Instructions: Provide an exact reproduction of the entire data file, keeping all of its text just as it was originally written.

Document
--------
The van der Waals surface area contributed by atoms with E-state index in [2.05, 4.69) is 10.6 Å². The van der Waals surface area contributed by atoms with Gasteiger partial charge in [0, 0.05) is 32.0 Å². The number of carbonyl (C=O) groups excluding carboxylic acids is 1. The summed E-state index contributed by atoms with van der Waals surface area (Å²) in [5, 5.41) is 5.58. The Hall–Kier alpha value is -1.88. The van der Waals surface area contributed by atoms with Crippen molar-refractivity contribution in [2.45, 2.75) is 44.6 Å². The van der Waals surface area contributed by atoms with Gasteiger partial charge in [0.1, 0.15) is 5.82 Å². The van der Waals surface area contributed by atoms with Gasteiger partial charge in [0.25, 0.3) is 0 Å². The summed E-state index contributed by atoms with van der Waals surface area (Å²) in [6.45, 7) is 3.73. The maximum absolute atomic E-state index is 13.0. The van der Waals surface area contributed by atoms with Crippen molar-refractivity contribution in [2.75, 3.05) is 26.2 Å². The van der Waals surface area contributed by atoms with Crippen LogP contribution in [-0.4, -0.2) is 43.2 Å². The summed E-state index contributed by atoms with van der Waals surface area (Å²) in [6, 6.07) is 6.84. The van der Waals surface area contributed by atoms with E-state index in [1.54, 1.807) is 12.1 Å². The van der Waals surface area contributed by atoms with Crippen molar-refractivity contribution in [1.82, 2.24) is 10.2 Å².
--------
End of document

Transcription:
The van der Waals surface area contributed by atoms with E-state index in [2.05, 4.69) is 10.6 Å². The van der Waals surface area contributed by atoms with Gasteiger partial charge in [0, 0.05) is 32.0 Å². The number of carbonyl (C=O) groups excluding carboxylic acids is 1. The summed E-state index contributed by atoms with van der Waals surface area (Å²) in [5, 5.41) is 5.58. The Hall–Kier alpha value is -1.88. The van der Waals surface area contributed by atoms with Crippen molar-refractivity contribution in [2.45, 2.75) is 44.6 Å². The van der Waals surface area contributed by atoms with Gasteiger partial charge in [0.1, 0.15) is 5.82 Å². The van der Waals surface area contributed by atoms with Gasteiger partial charge in [0.25, 0.3) is 0 Å². The summed E-state index contributed by atoms with van der Waals surface area (Å²) in [6.45, 7) is 3.73. The maximum absolute atomic E-state index is 13.0. The van der Waals surface area contributed by atoms with Crippen molar-refractivity contribution in [2.75, 3.05) is 26.2 Å². The van der Waals surface area contributed by atoms with Crippen LogP contribution in [-0.4, -0.2) is 43.2 Å². The summed E-state index contributed by atoms with van der Waals surface area (Å²) in [6, 6.07) is 6.84. The van der Waals surface area contributed by atoms with E-state index in [1.54, 1.807) is 12.1 Å². The van der Waals surface area contributed by atoms with Crippen molar-refractivity contribution in [1.82, 2.24) is 10.2 Å².